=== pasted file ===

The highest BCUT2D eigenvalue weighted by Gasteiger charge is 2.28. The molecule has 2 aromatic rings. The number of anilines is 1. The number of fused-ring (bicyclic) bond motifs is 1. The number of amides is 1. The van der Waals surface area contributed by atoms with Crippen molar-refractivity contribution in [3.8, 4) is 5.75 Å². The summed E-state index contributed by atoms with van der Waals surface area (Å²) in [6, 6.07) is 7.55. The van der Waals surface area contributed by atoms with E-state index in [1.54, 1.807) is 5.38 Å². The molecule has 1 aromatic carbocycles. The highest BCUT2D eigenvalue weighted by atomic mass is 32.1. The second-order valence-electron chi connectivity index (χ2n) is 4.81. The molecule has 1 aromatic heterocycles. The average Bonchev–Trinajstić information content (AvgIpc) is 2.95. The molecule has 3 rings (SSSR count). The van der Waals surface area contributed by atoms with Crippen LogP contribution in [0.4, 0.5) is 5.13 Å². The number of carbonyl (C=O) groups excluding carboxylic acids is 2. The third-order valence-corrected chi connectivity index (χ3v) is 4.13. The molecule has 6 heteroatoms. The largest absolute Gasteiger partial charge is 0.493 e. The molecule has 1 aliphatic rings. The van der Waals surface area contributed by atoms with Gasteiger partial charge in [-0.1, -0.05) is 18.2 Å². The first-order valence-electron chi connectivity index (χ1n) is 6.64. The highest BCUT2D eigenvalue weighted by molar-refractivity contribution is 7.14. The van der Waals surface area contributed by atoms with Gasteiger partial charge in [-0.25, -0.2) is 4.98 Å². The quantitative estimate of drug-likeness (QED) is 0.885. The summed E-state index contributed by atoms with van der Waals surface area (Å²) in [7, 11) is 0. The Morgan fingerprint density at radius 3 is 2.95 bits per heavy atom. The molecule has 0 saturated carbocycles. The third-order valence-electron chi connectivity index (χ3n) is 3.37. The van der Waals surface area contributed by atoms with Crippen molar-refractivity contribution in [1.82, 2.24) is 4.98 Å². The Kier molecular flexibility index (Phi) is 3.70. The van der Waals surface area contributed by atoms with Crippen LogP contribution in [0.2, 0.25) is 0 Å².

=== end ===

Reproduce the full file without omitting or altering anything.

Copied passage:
The highest BCUT2D eigenvalue weighted by Gasteiger charge is 2.28. The molecule has 2 aromatic rings. The number of anilines is 1. The number of fused-ring (bicyclic) bond motifs is 1. The number of amides is 1. The van der Waals surface area contributed by atoms with Crippen molar-refractivity contribution in [3.8, 4) is 5.75 Å². The summed E-state index contributed by atoms with van der Waals surface area (Å²) in [6, 6.07) is 7.55. The van der Waals surface area contributed by atoms with E-state index in [1.54, 1.807) is 5.38 Å². The molecule has 1 aromatic carbocycles. The highest BCUT2D eigenvalue weighted by atomic mass is 32.1. The second-order valence-electron chi connectivity index (χ2n) is 4.81. The molecule has 1 aromatic heterocycles. The average Bonchev–Trinajstić information content (AvgIpc) is 2.95. The molecule has 3 rings (SSSR count). The van der Waals surface area contributed by atoms with Crippen LogP contribution in [0.4, 0.5) is 5.13 Å². The number of carbonyl (C=O) groups excluding carboxylic acids is 2. The third-order valence-corrected chi connectivity index (χ3v) is 4.13. The molecule has 6 heteroatoms. The largest absolute Gasteiger partial charge is 0.493 e. The molecule has 1 aliphatic rings. The van der Waals surface area contributed by atoms with Gasteiger partial charge in [-0.1, -0.05) is 18.2 Å². The first-order valence-electron chi connectivity index (χ1n) is 6.64. The highest BCUT2D eigenvalue weighted by molar-refractivity contribution is 7.14. The van der Waals surface area contributed by atoms with Gasteiger partial charge in [-0.25, -0.2) is 4.98 Å². The quantitative estimate of drug-likeness (QED) is 0.885. The summed E-state index contributed by atoms with van der Waals surface area (Å²) in [7, 11) is 0. The Morgan fingerprint density at radius 3 is 2.95 bits per heavy atom. The molecule has 0 saturated carbocycles. The third-order valence-electron chi connectivity index (χ3n) is 3.37. The van der Waals surface area contributed by atoms with Crippen molar-refractivity contribution in [1.82, 2.24) is 4.98 Å². The Kier molecular flexibility index (Phi) is 3.70. The van der Waals surface area contributed by atoms with Crippen LogP contribution in [0.2, 0.25) is 0 Å².